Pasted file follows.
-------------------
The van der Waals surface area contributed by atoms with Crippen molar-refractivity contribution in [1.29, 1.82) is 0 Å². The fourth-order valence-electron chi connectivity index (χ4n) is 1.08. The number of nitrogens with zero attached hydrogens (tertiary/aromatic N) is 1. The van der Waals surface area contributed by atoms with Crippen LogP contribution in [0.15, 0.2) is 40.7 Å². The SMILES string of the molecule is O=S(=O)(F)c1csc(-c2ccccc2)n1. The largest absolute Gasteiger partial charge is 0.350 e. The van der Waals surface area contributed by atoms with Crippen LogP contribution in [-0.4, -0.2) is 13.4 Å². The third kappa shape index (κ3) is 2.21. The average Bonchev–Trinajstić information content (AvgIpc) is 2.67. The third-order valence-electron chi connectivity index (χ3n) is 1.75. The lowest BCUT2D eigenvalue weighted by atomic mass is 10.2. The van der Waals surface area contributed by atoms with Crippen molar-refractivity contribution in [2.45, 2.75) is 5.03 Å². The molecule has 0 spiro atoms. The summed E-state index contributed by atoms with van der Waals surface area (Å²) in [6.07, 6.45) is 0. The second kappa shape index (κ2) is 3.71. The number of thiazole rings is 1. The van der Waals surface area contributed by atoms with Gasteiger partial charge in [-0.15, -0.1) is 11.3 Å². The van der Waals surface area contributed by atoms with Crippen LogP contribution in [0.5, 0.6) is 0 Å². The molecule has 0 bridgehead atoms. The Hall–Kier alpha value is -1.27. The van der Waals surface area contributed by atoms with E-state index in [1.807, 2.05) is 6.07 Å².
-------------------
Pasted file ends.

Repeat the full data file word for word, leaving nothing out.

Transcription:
The van der Waals surface area contributed by atoms with Crippen molar-refractivity contribution in [1.29, 1.82) is 0 Å². The fourth-order valence-electron chi connectivity index (χ4n) is 1.08. The number of nitrogens with zero attached hydrogens (tertiary/aromatic N) is 1. The van der Waals surface area contributed by atoms with Crippen LogP contribution in [0.15, 0.2) is 40.7 Å². The SMILES string of the molecule is O=S(=O)(F)c1csc(-c2ccccc2)n1. The largest absolute Gasteiger partial charge is 0.350 e. The van der Waals surface area contributed by atoms with Crippen LogP contribution in [-0.4, -0.2) is 13.4 Å². The third kappa shape index (κ3) is 2.21. The average Bonchev–Trinajstić information content (AvgIpc) is 2.67. The third-order valence-electron chi connectivity index (χ3n) is 1.75. The lowest BCUT2D eigenvalue weighted by atomic mass is 10.2. The van der Waals surface area contributed by atoms with Crippen molar-refractivity contribution in [2.45, 2.75) is 5.03 Å². The molecule has 0 spiro atoms. The summed E-state index contributed by atoms with van der Waals surface area (Å²) in [6.07, 6.45) is 0. The second kappa shape index (κ2) is 3.71. The number of thiazole rings is 1. The van der Waals surface area contributed by atoms with Gasteiger partial charge in [-0.15, -0.1) is 11.3 Å². The van der Waals surface area contributed by atoms with Crippen LogP contribution in [0.5, 0.6) is 0 Å². The molecule has 0 bridgehead atoms. The Hall–Kier alpha value is -1.27. The van der Waals surface area contributed by atoms with E-state index in [1.807, 2.05) is 6.07 Å².